It has been found that Usnea spp. may be employed to develop a topical remedy. The entire lichen is pulverized into powdered form an applied to skin infections by bacteria and fungi or burn injuries. Alternatively, you may also apply the whole plant to treat such infections and burns. In addition, Usnea spp. is also employed to cure internal health disorders, especially those that are related to the respiratory tract. The whole lichen is infused in alcohol to prepare a tincture which is taken internally to treat cold, flu, infections, bronchitis, sinus infections and pneumonia. Alternately, you may also consume the lichen as a whole or even prepare a tea and drink it to treat these conditions.
Usnea works as a tonic for the immune system and it may be used to treat severe conditions. In addition, this herb can be used on a long-term basis for perking up the immune system as well as a remedy to prevent disorders related to the immune system. As the use of this herb does not have any risky adverse effects or cause contraindications, it can be safely recommended for children as well as animals. This herbal medication is extremely beneficial for women suffering from bacterial vaginosis, yeast infections, Chlamydia (a widespread sexually transmitted disease caused by Chlamydia trachomatis) and trichomoniasis (a sexually transmitted disease). People suffering from HIV, chronic fatigue, herpes as well as other chronic problems associated with poor immunity may also find this herb useful.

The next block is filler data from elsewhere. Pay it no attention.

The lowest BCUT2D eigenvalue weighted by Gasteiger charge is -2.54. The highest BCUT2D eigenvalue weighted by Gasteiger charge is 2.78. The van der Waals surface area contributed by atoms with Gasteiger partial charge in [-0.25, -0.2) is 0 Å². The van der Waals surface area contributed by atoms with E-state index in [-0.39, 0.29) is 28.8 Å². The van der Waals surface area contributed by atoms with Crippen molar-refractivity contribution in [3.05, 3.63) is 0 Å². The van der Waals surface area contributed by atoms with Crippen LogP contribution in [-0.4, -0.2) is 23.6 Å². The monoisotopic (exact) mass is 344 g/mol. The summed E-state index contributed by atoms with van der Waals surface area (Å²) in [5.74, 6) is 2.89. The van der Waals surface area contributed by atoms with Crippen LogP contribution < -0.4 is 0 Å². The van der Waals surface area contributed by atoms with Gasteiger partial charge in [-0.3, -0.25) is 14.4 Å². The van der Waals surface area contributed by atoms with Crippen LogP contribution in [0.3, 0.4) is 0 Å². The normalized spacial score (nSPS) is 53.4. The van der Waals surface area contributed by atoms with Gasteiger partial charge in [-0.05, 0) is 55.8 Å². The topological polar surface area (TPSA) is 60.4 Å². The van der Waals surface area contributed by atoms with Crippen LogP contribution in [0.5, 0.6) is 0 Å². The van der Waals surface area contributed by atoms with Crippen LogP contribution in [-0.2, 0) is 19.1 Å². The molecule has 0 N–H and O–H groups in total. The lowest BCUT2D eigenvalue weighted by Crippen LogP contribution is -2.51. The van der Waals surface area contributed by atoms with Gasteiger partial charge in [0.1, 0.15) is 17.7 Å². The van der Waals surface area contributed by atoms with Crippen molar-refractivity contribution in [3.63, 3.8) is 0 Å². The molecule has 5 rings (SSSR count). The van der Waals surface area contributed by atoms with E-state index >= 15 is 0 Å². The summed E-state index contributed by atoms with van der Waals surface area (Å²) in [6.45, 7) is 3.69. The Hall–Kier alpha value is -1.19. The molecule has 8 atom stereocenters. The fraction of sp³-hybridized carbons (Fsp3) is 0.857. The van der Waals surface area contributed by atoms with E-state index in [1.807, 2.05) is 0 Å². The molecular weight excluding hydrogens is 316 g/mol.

In addition, usnea may also be used to treat fungal infections, such as athlete’s foot, candidiasis and ringworm. It is also effective for curing mastitis, impetigo, boils, pneumonia, bronchitis, strep throat or sore throat, sinus infections, dysentery (but not cholera, typhoid or other infections of the intestine due to gram-negative bacteria), and skin and lung tuberculosis. Using usnea to gargle helps to treat strep or sore throat, while spraying a watered down infusion prepared with the herb helps to cure sinus infections. This herb has been found to be particularly useful for treating infections of the upper respiratory system and urinary tract infections.